An Aspiring Star

Photo Credit: Sara-ramirez.org

Photo Credit: Sara-ramirez.org

During our annual Hispanic Heritage Month celebrations, we invite Latinitas volunteers, writers, and interns to share their thoughts on Latina entertainment, role models, and what culture means to them . Here’s what Kenia Guerrero had to say about her favorite actress, Sara Ramirez. 

I’m not interested in medicine, but about 6 years ago I found a great show, Grey’s Anatomy… I love everything about it. Especially Dr. Callie Torres, portrayed by the beautiful Sara Ramirez.

Sara Ramirez is way more than just the attending orthopedic surgeon at Grey-Sloan Memorial Hospital. I’ve always found her character really interesting because of how much her story line changed in just a couple seasons. She was introduced in the second season of Grey’s Anatomy as George O’Malley’s love interest. She later become a regular and had the most adorable relationship with Dr. Arizona Robbins. You have to watch the show to understand everything because I’m not going to tell you!
But, I’m not going to talk only about Grey’s Anatomy because Sara Ramirez success started long before Grey’s. Born in She Sinaloa, Mexico, she later moved to San Diego, California where she found her true love: acting. She went to San Diego School of Creative and Performing Arts and later to Juilliard. She had the best start! Just in time for graduation, she got her Broadway debut role in Paul Simon’s The Capeman, a year later she appeared in The Gershwins’ Fascinating Rhythm which earned her an Outer Critics Circle Award. She later appeared in several movies and even lent her voice to a video game. It was in 2004 when she was cast as the Lady of the Lake in the musical, Spamalot, and her performance was so good that won a Tony Award for Best Featured Actress in a Musical.
In fact, she was SOOOOO GOOD that the executives from ABC offered her a role on any series she wanted and she choose….. GREY’S ANATOMY ! She is AMAZING! In 2011, she released on iTunes three original songs performed by her. The real reason I’m talking about her is because she is everything I’ve wanted to be since I was 15. I’ve  always been a huge fan of Chicago, the Broadway musical, so when I found out Sara Ramirez had a role in the musical…. I wanted so bad to be her!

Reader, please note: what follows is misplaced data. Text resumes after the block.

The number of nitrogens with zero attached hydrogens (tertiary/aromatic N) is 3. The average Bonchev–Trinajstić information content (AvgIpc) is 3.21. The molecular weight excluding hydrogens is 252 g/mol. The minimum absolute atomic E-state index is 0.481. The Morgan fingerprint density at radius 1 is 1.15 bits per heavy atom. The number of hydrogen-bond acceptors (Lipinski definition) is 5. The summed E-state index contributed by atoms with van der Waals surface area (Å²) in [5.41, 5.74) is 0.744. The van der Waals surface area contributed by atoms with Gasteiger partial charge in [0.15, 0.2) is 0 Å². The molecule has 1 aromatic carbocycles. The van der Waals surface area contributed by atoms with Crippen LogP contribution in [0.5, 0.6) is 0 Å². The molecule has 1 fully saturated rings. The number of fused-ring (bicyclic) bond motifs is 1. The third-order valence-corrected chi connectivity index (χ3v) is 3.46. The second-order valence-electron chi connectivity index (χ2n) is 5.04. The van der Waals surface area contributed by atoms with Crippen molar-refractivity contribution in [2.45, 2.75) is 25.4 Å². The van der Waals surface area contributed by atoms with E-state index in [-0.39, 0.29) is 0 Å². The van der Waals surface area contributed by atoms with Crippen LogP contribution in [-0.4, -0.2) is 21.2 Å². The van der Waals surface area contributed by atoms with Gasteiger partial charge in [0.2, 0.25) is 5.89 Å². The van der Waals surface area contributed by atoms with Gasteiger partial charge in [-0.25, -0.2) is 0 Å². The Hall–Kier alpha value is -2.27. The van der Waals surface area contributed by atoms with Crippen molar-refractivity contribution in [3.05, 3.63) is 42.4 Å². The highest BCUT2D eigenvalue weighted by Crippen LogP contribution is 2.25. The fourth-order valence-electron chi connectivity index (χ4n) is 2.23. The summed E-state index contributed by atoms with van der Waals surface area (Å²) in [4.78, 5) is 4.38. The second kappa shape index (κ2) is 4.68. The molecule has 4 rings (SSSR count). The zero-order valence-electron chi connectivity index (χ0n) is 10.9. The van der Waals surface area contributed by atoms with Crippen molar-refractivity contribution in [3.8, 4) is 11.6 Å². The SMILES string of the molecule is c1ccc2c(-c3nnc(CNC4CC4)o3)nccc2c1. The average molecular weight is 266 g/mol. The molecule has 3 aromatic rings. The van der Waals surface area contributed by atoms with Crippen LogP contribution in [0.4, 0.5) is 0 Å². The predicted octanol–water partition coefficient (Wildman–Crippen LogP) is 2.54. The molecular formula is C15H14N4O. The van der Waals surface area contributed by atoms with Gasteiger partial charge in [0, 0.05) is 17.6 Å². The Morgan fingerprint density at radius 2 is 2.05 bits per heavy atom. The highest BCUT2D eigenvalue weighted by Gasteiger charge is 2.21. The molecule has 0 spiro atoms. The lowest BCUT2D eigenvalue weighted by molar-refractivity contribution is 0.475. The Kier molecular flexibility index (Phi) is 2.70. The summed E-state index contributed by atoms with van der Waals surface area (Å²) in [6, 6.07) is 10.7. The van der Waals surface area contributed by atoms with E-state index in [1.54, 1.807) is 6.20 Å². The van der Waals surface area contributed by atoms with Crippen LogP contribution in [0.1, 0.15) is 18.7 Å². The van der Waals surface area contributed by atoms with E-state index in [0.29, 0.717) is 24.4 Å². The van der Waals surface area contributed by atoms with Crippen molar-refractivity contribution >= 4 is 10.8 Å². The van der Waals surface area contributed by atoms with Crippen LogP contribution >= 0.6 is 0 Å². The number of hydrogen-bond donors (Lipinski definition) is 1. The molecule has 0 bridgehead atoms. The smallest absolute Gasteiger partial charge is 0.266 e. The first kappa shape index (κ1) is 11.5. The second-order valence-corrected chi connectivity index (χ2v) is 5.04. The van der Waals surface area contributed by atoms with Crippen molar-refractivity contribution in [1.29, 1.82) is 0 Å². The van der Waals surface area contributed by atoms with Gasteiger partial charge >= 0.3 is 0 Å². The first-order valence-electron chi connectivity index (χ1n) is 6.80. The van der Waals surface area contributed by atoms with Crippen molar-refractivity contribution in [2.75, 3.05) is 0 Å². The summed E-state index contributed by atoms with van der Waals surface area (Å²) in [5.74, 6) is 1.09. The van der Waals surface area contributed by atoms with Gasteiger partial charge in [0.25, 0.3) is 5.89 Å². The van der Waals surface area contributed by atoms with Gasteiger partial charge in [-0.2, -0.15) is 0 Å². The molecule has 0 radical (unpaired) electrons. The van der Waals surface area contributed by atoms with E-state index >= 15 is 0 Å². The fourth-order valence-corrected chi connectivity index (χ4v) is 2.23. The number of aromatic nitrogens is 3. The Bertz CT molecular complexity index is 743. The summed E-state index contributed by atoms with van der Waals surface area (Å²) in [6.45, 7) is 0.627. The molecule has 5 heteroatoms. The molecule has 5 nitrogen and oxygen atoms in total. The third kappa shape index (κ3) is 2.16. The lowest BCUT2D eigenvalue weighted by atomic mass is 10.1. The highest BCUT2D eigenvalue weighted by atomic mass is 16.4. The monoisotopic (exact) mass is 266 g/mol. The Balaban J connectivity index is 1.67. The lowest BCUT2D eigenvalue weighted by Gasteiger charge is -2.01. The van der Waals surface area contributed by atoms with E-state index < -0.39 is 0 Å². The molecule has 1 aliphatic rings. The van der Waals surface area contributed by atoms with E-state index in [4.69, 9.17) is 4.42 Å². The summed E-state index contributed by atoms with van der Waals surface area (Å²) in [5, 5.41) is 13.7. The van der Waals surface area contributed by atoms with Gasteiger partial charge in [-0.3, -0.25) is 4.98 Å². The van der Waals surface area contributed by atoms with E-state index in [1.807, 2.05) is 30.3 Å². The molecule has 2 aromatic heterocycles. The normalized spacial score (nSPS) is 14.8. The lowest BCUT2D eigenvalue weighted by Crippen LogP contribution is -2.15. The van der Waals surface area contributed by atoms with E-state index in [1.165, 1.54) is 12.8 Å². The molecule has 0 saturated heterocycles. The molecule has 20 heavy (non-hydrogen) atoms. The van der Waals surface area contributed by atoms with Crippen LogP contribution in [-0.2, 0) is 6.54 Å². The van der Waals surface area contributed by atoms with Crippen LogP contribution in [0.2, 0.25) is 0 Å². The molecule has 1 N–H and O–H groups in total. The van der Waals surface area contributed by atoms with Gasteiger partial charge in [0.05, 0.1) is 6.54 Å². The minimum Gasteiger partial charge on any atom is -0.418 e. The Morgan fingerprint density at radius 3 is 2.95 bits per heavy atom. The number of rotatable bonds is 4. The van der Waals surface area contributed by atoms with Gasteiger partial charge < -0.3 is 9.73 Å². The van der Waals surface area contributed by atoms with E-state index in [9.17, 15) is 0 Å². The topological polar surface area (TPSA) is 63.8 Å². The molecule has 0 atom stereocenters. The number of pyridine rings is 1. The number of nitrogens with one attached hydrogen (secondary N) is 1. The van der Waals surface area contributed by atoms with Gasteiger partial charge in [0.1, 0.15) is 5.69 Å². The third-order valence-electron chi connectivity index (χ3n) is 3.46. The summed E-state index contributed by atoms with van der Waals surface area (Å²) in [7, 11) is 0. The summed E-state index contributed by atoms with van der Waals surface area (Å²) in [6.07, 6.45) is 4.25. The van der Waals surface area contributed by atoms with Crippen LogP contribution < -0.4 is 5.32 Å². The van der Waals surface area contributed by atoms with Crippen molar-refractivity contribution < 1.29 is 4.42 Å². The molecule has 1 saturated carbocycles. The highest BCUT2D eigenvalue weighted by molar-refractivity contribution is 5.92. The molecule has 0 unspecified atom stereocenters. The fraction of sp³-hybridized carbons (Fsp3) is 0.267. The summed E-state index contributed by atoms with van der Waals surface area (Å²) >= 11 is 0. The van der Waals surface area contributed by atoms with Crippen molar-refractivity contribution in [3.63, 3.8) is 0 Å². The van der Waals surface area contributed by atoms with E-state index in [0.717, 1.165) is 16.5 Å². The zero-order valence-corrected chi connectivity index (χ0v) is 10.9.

I wanted to be a Mexican actress who performs in musicals, wins a Tony, a role in a TV series , and wins a SAG! It’s interesting how much of an impact an actress can have on your life!  I don’t dance or sing, so it didn’t turn out well. As I grew up, I noticed that, although I love musicals, I want to write. Here I am, Kenia Guerrero, an aspiring journalist.
Want to join in on the fun? Check out the rest of our Hispanic Heritage topics:
http://mylatinitas.com/events/hispanic-heritage-month-2014

Q&A with Gaby Moreno

Gaby_Moreno_en_Acceso_Total_3_CroppedWritten by Sylvia Butanda and Sara Eunice Martinez

With a soulful sound and incredible vocals, Gaby Moreno has received three Latin Grammy nominations in the Record of the Year, Song of the Year, and Best New Artist categories. In 2013, Gaby nabbed a Latin Grammy for Best New Artist. Latinitas sat down with Gaby Moreno, Guatemala singer-songwriter and guitarist.

Can you recall your most memorable performance?
My most memorable performance would have to be performing in Paris. It was a dream come true. As an artist, your dream is to bring your music to the world. Being able to perform in Paris gave me the opportunity to do that.

Who would you say your biggest musical influences are?
I went to visit New York City for the first time when I was 13 or so, and that’s the first time I heard the blues… My music is influenced by blues singing and also has a lot of Spanish sounds. I get a lot of inspiration from old school blues artists that were popular before the 1960s.

Gaby+Moreno+14th+Annual+Latin+GRAMMY+Awards+QasuOEdm417lWhat made you get into music?
It was actually my mother who had gotten me into it. At the age of five, she thought that I had a good singing voice. I started singing lessons and at age thirteen, my family went on a vacation to New York That was when we passed by a lady in the street singing to Jazz. I thought that it was so different and beautiful. So that was what inspired me to contribute some jazz into my work.

For those Latinitas who want to pursue their dreams, what advice do you have to them when they’re trying to express their identity in what they love to do?
You know, when you’re little, you can only dream of going to these far away places and one day, there you are. Find what makes you happy and stick to it, no matter how cliché it sounds, just do what you love and be proud of who you are and the rest will follow.

¿Hablas Español?

Photo Credit: blog.unispain.com

Photo Credit: blog.unispain.com

During the 2014 Latinitas Blog-a-thon for Hispanic Heritage Month, Cynthia Amaya and Rebecca Salazar shared their thoughts on how language has influenced their upbringing.